In today’s digital age, the lines can often blur on what’s appropriate to share, especially when it comes to the work of fellow interior designers. This topic has generated buzz within the interior design community, and in this article, I’ll share some insights into responsibly showcasing other designers’ work and the advantages it might bring to your brand.
The Paradox of Posting Another’s Creation
You might think it’s counterproductive to promote others in the same industry. Yet, contrary to this belief, featuring the work of fellow designers can boost your brand and your generate you business. Here’s how to do it correctly:
- Giving Proper Credit: Always attribute the work to the original designer. Tagging them not only avoids misunderstandings but also presents an opportunity to foster connections. It’s an unwritten rule, yet so essential. People appreciate genuineness and can often distinguish between original content and reposts.
- Staying True to Your Brand: Share designs that resonate with your brand’s ethos. For instance, as an ardent fan of GlobeWest designs, I built my business showcasing their pristine, professional images. This strategy was not about taking credit but inspiring my audience, helping them visualize what’s possible, and establishing my expertise in delivering that look.
- Avoiding Ambiguity: Never insinuate that another’s design is your creation. This approach avoids potential conflicts and helps maintain trust with your audience. Transparency is crucial, and it’s always best to be upfront about whose work you’re sharing.
- Providing Context: Delve into the reason behind sharing a particular design. It’s an opportunity to illustrate your expertise and engage your audience. Explain what intrigues you about the design or how you might integrate similar elements into your projects.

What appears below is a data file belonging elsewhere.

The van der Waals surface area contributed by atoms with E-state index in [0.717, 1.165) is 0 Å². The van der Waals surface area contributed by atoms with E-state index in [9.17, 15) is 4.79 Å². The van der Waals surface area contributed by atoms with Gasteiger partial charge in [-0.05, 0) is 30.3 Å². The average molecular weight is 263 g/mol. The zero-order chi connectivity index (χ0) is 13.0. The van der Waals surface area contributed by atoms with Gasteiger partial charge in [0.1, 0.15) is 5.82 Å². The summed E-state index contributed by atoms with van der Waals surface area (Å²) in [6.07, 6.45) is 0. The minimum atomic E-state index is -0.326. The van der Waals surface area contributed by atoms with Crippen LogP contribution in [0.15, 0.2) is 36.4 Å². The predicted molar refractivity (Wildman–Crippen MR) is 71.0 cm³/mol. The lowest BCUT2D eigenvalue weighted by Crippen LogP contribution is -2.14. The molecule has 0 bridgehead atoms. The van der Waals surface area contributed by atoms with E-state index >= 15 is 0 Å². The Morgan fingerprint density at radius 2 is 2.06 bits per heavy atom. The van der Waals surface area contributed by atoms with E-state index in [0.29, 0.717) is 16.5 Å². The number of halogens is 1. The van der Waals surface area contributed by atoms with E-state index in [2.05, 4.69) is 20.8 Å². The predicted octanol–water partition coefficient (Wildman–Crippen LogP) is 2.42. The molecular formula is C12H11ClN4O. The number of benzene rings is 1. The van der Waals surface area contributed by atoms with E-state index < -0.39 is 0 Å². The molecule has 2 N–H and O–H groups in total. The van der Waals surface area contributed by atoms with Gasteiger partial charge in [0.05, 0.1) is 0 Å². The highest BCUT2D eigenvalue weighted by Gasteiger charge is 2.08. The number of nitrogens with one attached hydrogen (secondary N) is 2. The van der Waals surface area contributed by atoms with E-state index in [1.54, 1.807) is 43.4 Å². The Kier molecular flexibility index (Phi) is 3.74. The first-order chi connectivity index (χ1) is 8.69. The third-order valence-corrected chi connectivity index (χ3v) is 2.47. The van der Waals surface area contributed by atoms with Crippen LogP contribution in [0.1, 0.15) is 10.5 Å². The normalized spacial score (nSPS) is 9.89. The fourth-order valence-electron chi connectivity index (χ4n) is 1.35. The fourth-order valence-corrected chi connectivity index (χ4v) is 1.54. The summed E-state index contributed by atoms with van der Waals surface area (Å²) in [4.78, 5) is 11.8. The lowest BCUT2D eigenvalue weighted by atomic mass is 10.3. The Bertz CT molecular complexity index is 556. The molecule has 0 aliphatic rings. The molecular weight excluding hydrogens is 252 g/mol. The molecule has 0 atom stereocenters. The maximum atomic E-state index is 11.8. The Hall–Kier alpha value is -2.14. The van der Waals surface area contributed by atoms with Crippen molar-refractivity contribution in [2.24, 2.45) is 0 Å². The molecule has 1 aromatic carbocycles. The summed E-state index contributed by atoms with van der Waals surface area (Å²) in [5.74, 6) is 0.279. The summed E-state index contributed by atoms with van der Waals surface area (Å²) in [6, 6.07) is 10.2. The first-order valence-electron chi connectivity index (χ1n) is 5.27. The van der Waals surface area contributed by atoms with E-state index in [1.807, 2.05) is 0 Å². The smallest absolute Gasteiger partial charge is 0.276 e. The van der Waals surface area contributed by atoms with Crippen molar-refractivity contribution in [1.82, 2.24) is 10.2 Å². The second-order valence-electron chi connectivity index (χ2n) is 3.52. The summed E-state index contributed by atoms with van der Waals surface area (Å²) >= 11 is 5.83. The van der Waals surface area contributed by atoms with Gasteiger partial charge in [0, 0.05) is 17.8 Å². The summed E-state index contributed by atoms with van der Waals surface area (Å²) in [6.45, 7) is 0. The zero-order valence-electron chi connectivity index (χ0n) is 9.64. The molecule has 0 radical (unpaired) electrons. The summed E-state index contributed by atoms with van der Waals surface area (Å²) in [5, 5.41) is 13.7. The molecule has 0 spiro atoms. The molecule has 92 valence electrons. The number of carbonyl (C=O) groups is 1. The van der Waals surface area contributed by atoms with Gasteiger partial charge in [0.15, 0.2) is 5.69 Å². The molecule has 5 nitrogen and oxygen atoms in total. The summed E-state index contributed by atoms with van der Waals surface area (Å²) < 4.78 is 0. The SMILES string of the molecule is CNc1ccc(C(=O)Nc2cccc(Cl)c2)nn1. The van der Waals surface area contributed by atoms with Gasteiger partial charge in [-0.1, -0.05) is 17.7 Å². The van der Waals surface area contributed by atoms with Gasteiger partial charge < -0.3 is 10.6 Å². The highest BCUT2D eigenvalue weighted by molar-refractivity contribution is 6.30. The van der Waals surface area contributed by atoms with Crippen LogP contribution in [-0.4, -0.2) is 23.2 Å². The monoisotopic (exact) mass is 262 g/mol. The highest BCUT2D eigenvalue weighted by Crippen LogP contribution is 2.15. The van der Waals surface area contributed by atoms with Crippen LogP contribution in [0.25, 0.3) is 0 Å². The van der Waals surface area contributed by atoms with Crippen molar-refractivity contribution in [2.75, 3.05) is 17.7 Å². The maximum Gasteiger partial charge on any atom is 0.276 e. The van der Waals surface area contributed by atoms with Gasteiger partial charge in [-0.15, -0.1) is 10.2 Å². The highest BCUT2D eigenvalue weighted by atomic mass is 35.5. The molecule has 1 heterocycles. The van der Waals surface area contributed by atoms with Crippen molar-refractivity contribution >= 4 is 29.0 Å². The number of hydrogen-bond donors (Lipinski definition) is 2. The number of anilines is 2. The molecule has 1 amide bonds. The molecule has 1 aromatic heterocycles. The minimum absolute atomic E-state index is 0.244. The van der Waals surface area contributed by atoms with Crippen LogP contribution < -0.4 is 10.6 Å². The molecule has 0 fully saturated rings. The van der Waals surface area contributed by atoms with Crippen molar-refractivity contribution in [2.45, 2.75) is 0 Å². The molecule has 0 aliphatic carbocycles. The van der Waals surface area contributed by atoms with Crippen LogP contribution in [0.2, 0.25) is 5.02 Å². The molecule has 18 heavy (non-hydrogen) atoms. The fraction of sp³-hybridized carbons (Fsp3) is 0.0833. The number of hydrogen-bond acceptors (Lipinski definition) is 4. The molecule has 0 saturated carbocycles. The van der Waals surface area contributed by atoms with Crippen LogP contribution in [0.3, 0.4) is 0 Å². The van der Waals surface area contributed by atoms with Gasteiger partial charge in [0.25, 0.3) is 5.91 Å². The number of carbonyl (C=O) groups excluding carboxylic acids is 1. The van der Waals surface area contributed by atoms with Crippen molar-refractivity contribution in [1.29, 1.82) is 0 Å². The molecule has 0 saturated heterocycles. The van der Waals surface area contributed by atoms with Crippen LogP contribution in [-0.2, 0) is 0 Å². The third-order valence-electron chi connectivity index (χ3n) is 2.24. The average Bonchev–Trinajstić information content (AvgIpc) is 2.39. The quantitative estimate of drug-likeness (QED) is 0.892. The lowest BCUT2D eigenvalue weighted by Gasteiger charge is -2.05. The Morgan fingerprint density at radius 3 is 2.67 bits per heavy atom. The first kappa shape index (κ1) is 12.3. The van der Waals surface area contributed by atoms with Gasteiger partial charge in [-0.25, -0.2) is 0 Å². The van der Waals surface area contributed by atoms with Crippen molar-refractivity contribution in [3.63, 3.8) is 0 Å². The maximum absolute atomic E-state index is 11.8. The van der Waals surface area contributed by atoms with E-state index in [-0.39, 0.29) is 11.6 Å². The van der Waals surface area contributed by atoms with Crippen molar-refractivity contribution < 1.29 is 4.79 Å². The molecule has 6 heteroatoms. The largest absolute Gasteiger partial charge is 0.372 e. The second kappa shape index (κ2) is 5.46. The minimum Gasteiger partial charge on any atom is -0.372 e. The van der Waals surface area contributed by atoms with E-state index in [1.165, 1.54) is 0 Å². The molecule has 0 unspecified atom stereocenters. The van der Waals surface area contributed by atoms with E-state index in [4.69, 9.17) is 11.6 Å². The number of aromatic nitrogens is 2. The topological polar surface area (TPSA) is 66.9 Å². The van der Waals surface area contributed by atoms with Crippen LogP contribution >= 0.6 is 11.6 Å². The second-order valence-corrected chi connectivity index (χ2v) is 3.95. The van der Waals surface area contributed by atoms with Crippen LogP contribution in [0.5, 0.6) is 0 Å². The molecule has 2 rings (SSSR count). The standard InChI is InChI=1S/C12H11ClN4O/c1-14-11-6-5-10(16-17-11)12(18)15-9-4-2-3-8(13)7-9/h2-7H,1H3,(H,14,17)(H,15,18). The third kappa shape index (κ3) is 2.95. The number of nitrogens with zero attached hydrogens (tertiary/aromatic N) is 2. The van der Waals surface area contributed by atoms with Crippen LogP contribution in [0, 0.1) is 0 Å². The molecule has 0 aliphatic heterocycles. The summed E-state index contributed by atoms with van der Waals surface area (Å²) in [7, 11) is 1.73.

- Steer Clear of Direct Competition: While it’s great to appreciate fellow designers, be wary of promoting direct competitors. Share works that don’t clash with your business interests. For instance, a design from an international stylist might be more apt than one from a local competitor.
- Build Relationships: Use this as a chance to network with designers, architects, and suppliers. Promoting their work not only fosters goodwill but can also pave the way for future collaborations.
- Credit All Involved: If possible, tag not just the designer but also photographers, builders, or anyone involved in the project. This comprehensive approach ensures all deserving parties receive recognition.
The Bigger Picture
Some might argue against reposting designs, but it’s essential to see it from a client-centric perspective. Clients aren’t designers; they seek inspiration and assurance of what’s achievable. If sharing a design helps them visualise their dream space, it serves the purpose, provided all due credit is given.
In my journey, this strategy has been invaluable. Partnering with trusted suppliers and showcasing their designs expanded my business reach. As long as one remains ethical and client-focused, there’s no harm in sharing.
Remember, the ultimate goal is client satisfaction. As long as their needs are met ethically, the means to achieve that end shouldn’t be a concern. However, this is a multifaceted topic, and opinions might vary. For more on this topic, tune in to my podcast episode “When is it ok to post another designers work“